Loukoumades, or Greek fried donut balls, are also known as lo'met el adi in the Levant countries and zalabia in Egypt. These heavenly fried donuts are super crispy on the outside and soft and fluffy on the inside. The simple syrup gives the perfect amount of sweetness to these addicting little bites. As a kid, I remember they were only made in the month of Ramadan and on very special occasions.
What I Love About This Recipe
Loukoumades have so many options when it comes to toppings: Nutella, white chocolate, honey, nuts, cinnamon, whatever you like! This specific recipe uses an orange blossom simple syrup and some crushed pistachios (optional) for a Middle Eastern twist.
- Flour: Use all-purpose flour for this recipe. You can try to replace it with a gluten-free flour mix like Bob's Red Mill, but any other flour won't give you the same light and fluffy texture.
- Instant Yeast: This yeast is different from active dry yeast. Its particles are smaller, which means you don't need to dissolve it in warm water and can just mix it straight into the dry ingredients. It also has a longer shelf-life. You can buy it in individually-packed packets or more commonly in larger tins.
- Powdered Milk: My family has always added some powdered milk to the batter. It helps to keep it light and airy when it's fried. Alternatively, you could cut the amount of water in half and replace it with fresh milk (¾ cup of water and ¾ cup of milk).
- Sugar: The batter only has a tiny bit of sugar to help activate the yeast, but you'll need more for the simple syrup, which is sugar-based with a hint of orange blossom.
- Lemon Juice: Use a splash of freshly-squeezed lemon juice to add a unique flavor to the simple syrup, and also to help it thicken up faster.
- Orange Blossom Water: If you've had any Syrian, Palestinian, or Lebanese desserts, you'll know that their unique floral notes come from this ingredient, which compliments sweets very well. If you don't have this on hand, it can be omitted.
- Water: For the loukoumades dough, you'll need warm water (slightly higher than room temperature, not hot because it might kill the yeast). You'll also need some more water to make the simple syrup.
How to Make Loukoumades (aka Zalabia)
Start by mixing the dry ingredients for the loukoumades batter: flour, sugar, instant yeast, salt, and powdered milk. Add the warm water and mix until there are no lumps. Cover with plastic wrap and let the batter rest for an hour.
While the batter is resting, prepare the orange blossom simple syrup. Mix the sugar and water in a pot, and bring it to a boil, stirring frequently. Once the syrup thickens, add the lemon juice and orange blossom water. Set aside to cool.
After an hour, the loukoumades batter should be ready to fry.
Pro Tip: Dip your spoon in water before scooping the dough. You'll be using two spoons to shape the dough. Dip the spoon that's scooping the batter in water after every dough ball. This will prevent the dough from sticking to the spoon and causing misshapen dough balls.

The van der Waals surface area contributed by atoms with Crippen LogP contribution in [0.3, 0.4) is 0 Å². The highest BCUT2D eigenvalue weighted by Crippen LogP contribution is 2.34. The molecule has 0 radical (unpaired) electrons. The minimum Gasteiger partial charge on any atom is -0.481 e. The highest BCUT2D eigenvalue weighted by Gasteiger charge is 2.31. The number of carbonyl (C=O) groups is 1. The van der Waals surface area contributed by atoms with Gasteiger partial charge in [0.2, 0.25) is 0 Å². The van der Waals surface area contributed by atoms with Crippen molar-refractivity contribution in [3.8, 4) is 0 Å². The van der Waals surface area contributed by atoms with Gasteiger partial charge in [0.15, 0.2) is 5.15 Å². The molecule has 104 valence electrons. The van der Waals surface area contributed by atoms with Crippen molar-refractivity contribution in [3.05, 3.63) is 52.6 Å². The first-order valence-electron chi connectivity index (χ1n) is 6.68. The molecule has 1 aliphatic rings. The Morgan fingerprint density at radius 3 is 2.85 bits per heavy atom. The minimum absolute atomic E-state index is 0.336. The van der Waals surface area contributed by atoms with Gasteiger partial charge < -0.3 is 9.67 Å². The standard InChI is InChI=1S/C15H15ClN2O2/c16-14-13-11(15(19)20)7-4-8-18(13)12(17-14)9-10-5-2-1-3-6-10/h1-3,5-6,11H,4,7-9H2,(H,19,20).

Use the other spoon to scrape off the batter and drop it into the hot oil.
It might look and feel tricky the first time you make loukoumades, but you just need to do a couple of practice ones and you'll get the hang of it. It's actually a simple technique where you use one spoon to scoop the batter and the other to drop it in the oil.
Once you repeated the process and have a couple of dough balls frying in the hot oil, use a slotted spoon or frying spoon to move them around the oil and make sure they fry evenly.
Set the loukoumades (or zalabia) on a paper towel lined plate until all of the donut balls are fried. Just before serving, top with the orange blossom simple syrup (or honey). Or, keep the simple syrup on the side so these balls can be dipped. Optionally, add some crushed pistachios on top.
Tips and Tricks
- Make the simple syrup while your batter rests. You should give the simple syrup enough time to cool and thicken before you pour it onto the deep-fried dough balls. This will also save you time since the batter has to rest for an hour anyways.
- Make sure your water is at the right temperature. Yeast needs lukewarm water in order to help the dough rise. It should be slightly above body temperature because it could kill the yeast if it's too hot. If your kitchen is too cold, you can preheat your oven to 104 ℉ (40 ℃), turn it off, and place the dough inside to rise.
- Don't overcrowd the pot. Only fry a couple of loukoumades at a time, depending on how big your frying pot or pan is. This will give them enough space to expand and fluff up and prevent them from sticking together.
- Serve immediately. Homemade loukoumades are always absolutely delicious. But they're a hundred times better when they're hot, crispy, and freshly fried.
- I find that the best way to serve these loukoumades is to just serve them plain with the syrup on the side. Some people like to soak them in syrup as soon as they're out of the frying oil, but this can make them a little more on the softer side. By keeping the syrup on the side, each person will also be able to control just how sweet they want theirs to be.
Variations and Substitutions
- If substituting milk for powdered milk, substitute ¾ cup water and ¾ cup milk for 1 ½ cups water and powdered milk.
- Instead of making the simple syrup, melt some Nutella in the microwave, and drizzle it on top with some crushed nuts. Or sprinkle some powdered sugar and cinnamon on top. Or top with crushed Oreos, just get creative!
- Drizzle the loukoumades with honey instead of the simple syrup.
- Measuring cups
- Mixing bowls
- Deep Frying Pan
- Frying Spoon or Strainer
Although I don't think you'll be left with any leftovers (my family always fights for the last piece), they can be reheated in the oven. Preheat your oven to 350 ℉ (180 ℃) and bake them for 10-15 minutes.